Articles, Updates

Right to manage still extends across shared estate, despite practical difficulties

30th August 2019

FirstPort Property Services v Settlers Company RTM Limited [2019] UKUT 243 (LC)

Property analysis: A right to manage (RTM) company succeeded in its claim in the First-tier Tribunal (FTT) that the tenants of a block of flats which was part of a larger estate no longer had to pay an estate charge to the management company of the estate because the RTM company had already acquired the right to manage the estate as appurtenant property. The freeholder appealed to the Upper Tribunal and unsuccessfully sought to persuade it that the 2012 Court of Appeal Gala Unity decision on this point was wrong.

Jonathan Upton comments on what lessons can be learned from this case for property practitioners.

What are the key take-aways for property practitioners from this decision?

The decision in Gala Unity Ltd v Ariadne Road RTM Co Ltd [2012] EWCA Civ 1372, [2012] All ER (D) 237 (Oct) (Gala Unity) in relation to an RTM company’s right to acquire the right to manage appurtenant property is, for the time being, still good law, notwithstanding the very real practical difficulties caused by the decision.

What are the facts of the case?

In November 2014, Settlers Court RTM Company Limited (RTM company) acquired the right to manage a block of flats known as Settlers Court (the Block) which is situated on the Virginia Quay Estate, London. FirstPort Property Services Limited (FirstPort) is the named management company under a tripartite lease of flats in the blocks on the estate and was responsible for performing the management functions prior to the acquisition of the right to manage in November 2014.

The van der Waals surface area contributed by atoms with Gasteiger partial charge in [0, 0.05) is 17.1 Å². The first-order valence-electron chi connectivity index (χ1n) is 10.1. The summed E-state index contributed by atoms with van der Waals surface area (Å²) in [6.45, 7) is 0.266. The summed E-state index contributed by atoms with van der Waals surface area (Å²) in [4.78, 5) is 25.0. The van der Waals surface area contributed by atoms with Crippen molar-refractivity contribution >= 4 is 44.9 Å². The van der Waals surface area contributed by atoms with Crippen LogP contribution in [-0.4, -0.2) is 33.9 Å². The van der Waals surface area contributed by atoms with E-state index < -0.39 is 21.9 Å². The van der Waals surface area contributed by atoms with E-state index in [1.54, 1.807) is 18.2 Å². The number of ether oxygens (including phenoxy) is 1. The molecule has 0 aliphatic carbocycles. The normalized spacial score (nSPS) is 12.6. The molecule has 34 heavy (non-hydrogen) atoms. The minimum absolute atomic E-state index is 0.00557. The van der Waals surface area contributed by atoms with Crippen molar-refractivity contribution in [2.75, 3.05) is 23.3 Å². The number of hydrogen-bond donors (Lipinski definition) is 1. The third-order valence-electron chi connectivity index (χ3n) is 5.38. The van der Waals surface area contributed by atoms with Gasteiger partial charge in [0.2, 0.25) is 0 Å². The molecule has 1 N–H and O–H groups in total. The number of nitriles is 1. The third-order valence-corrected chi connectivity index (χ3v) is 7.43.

The RTM company assumed responsibility for providing services to the Block at Settlers Court. The dispute concerns the wider estate services and charges. The impact of the Court of Appeal decision in Gala Unity was that the right to manage extended across the wider estate. In early 2015, FirstPort wrote to the agents for the RTM company proposing an agreement whereby it would continue to provide the estate services and collect service charges for the same, but no binding agreement was reached. FirstPort continued (and still continues) to provide these estate services. It has little choice but to do so because of its obligations to lessees and freeholders in other parts of the estate.
FirstPort sought to recover estate service charge costs from the lessees in the Block. The RTM company indicated that it disputed the right of FirstPort to continue to manage the estate and to demand or collect service charges in respect of those services. As a result, the RTM company applied to the FTT for a determination of the payability of services charges said to be due from a number of leaseholders for the management of the estate.

The FTT determined that:

  • the service charges were not payable to FirstPort
  • it was bound by the prior Court of Appeal decision in Gala Unity
  • the management functions under the residential leases had passed from FirstPort to the RTM company
  • on the date the right to manage was acquired, and
  • those functions related to both block and estate services

In granting FirstPort permission to appeal to the Upper Tribunal, the Deputy President made this observation: